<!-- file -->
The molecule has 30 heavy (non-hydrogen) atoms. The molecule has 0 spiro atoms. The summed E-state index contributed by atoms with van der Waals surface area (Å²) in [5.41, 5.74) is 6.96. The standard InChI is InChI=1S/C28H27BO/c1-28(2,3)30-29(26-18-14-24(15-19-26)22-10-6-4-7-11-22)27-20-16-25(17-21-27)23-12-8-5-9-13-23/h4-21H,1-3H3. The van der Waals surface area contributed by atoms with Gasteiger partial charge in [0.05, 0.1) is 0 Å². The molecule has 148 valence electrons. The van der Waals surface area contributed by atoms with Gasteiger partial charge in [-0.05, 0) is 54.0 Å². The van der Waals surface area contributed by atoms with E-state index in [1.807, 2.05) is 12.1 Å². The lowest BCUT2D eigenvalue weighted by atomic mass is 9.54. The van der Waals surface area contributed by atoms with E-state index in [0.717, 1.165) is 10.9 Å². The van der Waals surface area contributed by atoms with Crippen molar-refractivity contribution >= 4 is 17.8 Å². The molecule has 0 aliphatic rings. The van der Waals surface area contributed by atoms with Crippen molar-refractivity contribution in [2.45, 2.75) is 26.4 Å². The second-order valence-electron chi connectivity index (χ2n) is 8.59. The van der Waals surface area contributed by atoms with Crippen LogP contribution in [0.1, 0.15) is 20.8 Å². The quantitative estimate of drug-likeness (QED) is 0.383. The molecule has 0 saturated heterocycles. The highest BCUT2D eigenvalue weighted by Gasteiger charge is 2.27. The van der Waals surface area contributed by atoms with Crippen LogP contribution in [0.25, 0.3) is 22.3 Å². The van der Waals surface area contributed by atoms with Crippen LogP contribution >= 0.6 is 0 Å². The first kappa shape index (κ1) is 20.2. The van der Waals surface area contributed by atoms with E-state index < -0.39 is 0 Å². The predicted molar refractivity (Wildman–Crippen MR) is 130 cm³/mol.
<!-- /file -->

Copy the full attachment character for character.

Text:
The molecule has 30 heavy (non-hydrogen) atoms. The molecule has 0 spiro atoms. The summed E-state index contributed by atoms with van der Waals surface area (Å²) in [5.41, 5.74) is 6.96. The standard InChI is InChI=1S/C28H27BO/c1-28(2,3)30-29(26-18-14-24(15-19-26)22-10-6-4-7-11-22)27-20-16-25(17-21-27)23-12-8-5-9-13-23/h4-21H,1-3H3. The van der Waals surface area contributed by atoms with Gasteiger partial charge in [0.05, 0.1) is 0 Å². The molecule has 148 valence electrons. The van der Waals surface area contributed by atoms with Gasteiger partial charge in [-0.05, 0) is 54.0 Å². The van der Waals surface area contributed by atoms with E-state index in [1.807, 2.05) is 12.1 Å². The lowest BCUT2D eigenvalue weighted by atomic mass is 9.54. The van der Waals surface area contributed by atoms with E-state index in [0.717, 1.165) is 10.9 Å². The van der Waals surface area contributed by atoms with Crippen molar-refractivity contribution >= 4 is 17.8 Å². The molecule has 0 aliphatic rings. The van der Waals surface area contributed by atoms with Crippen molar-refractivity contribution in [2.45, 2.75) is 26.4 Å². The second-order valence-electron chi connectivity index (χ2n) is 8.59. The van der Waals surface area contributed by atoms with Crippen LogP contribution in [0.1, 0.15) is 20.8 Å². The quantitative estimate of drug-likeness (QED) is 0.383. The molecule has 0 saturated heterocycles. The highest BCUT2D eigenvalue weighted by Gasteiger charge is 2.27. The van der Waals surface area contributed by atoms with Crippen LogP contribution in [0.25, 0.3) is 22.3 Å². The van der Waals surface area contributed by atoms with Crippen LogP contribution >= 0.6 is 0 Å². The first kappa shape index (κ1) is 20.2. The van der Waals surface area contributed by atoms with E-state index < -0.39 is 0 Å². The predicted molar refractivity (Wildman–Crippen MR) is 130 cm³/mol.